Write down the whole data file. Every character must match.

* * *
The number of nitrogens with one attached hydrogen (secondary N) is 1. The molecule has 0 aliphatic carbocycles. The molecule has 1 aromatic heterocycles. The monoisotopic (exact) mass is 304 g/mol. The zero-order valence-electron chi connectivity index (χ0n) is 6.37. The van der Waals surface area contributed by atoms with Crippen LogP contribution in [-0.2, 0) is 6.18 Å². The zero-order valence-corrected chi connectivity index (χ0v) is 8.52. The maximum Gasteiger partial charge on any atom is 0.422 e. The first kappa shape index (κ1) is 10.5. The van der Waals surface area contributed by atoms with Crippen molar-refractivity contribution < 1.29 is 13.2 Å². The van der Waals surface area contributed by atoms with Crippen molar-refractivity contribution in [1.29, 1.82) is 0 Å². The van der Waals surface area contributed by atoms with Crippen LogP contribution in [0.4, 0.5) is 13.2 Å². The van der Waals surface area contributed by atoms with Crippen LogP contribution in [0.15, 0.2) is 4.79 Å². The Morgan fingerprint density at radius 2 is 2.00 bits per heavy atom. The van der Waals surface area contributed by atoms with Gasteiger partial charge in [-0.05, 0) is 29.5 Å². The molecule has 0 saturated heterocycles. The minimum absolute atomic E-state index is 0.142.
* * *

The number of nitrogens with one attached hydrogen (secondary N) is 1. The molecule has 0 aliphatic carbocycles. The molecule has 1 aromatic heterocycles. The monoisotopic (exact) mass is 304 g/mol. The zero-order valence-electron chi connectivity index (χ0n) is 6.37. The van der Waals surface area contributed by atoms with Crippen LogP contribution in [-0.2, 0) is 6.18 Å². The zero-order valence-corrected chi connectivity index (χ0v) is 8.52. The maximum Gasteiger partial charge on any atom is 0.422 e. The first kappa shape index (κ1) is 10.5. The van der Waals surface area contributed by atoms with Crippen molar-refractivity contribution < 1.29 is 13.2 Å². The van der Waals surface area contributed by atoms with Crippen molar-refractivity contribution in [1.29, 1.82) is 0 Å². The van der Waals surface area contributed by atoms with Crippen LogP contribution in [0.4, 0.5) is 13.2 Å². The van der Waals surface area contributed by atoms with Crippen LogP contribution in [0.15, 0.2) is 4.79 Å². The Morgan fingerprint density at radius 2 is 2.00 bits per heavy atom. The van der Waals surface area contributed by atoms with Gasteiger partial charge in [-0.05, 0) is 29.5 Å². The molecule has 0 saturated heterocycles. The minimum absolute atomic E-state index is 0.142.